The Law Society of Scotland plans to offer membership to non-solicitors for the first time.

The organisation will extend admission beyond the 11,000 solicitors who are currently members, to include other legal professionals such as paralegals, legal technicians and legal executives.

The move is part of a five-year strategy announced today and designed to expand the range of services offered and reflect wider changes across the legal market, including further devolution, reduced public spending, court reforms and consolidation among firms.

The body has also acknowledged that the profile of the legal profession is changing, with more young and female members in its make-up.

Christine McLintock (pictured), president of the Law Society of Scotland, said the rising influence of paralegals, legal executives and legal technicians meant reform was necessary – even though Scotland has yet to enact legislative provisions sanctioning the creation of alternative business structures.

‘We needed to change our approach to ensure that we meet the needs of both our membership and the public they serve,’ she said. ‘Our membership is currently restricted to solicitors but we want other legal professionals, people who make a significant contribution to the success of the legal sector, to be able to benefit too.’

Key decisions have yet to be made on how much non-solicitors will pay to join and what powers they will have – including whether or not they will be able to elect members to the Edinburgh body’s council.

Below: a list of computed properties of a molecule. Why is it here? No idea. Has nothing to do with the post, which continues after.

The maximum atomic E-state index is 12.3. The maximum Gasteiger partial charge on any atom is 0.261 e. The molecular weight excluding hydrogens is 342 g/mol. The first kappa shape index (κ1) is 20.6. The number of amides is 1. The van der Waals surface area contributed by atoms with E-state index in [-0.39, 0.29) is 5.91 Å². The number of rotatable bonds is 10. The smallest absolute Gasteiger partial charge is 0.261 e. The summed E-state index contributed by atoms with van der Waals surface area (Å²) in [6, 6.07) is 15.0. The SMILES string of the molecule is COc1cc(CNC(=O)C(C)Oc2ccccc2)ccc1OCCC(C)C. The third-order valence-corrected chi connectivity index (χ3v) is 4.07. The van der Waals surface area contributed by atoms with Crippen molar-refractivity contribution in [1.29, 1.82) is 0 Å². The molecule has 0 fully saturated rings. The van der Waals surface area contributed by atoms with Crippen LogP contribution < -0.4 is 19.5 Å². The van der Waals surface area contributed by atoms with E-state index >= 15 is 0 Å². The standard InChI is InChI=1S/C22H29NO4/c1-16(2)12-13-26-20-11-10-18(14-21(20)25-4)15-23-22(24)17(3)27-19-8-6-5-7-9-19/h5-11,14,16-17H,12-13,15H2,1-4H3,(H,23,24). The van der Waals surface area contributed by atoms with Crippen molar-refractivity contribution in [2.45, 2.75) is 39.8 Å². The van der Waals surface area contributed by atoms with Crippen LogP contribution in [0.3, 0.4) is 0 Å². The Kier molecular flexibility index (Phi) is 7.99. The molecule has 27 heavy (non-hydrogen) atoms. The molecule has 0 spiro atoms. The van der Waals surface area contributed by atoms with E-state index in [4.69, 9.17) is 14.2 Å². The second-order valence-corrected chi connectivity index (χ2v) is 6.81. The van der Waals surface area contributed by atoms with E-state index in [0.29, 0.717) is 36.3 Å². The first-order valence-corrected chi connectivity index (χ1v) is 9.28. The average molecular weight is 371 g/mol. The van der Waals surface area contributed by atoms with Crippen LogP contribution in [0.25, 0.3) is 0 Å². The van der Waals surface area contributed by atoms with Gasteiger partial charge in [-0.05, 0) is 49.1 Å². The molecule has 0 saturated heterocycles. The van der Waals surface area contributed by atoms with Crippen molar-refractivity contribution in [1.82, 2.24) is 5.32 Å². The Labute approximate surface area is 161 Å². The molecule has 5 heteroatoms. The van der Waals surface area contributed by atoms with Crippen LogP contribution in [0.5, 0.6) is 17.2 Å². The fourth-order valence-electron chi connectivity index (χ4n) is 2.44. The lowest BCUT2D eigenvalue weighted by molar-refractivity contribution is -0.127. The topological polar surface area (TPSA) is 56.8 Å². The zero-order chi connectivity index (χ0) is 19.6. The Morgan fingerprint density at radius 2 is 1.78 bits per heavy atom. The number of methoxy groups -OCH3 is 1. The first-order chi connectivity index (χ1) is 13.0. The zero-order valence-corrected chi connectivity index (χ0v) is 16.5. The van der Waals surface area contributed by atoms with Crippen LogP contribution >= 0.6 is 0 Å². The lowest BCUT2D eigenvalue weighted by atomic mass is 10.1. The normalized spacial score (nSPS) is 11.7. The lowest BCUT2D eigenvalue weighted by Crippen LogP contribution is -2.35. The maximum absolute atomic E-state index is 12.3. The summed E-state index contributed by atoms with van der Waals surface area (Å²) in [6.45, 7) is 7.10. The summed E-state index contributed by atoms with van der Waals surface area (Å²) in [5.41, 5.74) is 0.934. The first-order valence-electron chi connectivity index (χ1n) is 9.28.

The issue of admitting non-solicitors has previously been considered in England and Wales. In 2008, a Law Society Council proposal that non-solicitors be granted ‘affiliate’ status at Chancery Lane was rejected by the profession in a postal vote.

Scotland already runs a registered paralegals scheme to set high standards in the sector and offer individuals the chance to develop their skills and knowledge through CPD.

The Scottish society said its strategy will also help members to gain internationally recognised qualifications which all them to practise across jurisdictional boundaries, elsewhere in UK or overseas.

McLintock said the majority of members continue to work in Scotland, but increasing numbers are choosing to work elsewhere while retaining their membership.

‘We want to offer the right kind of support to all of our members, wherever their careers take them in the world, and ensure that their Law Society of Scotland membership is valuable to them.’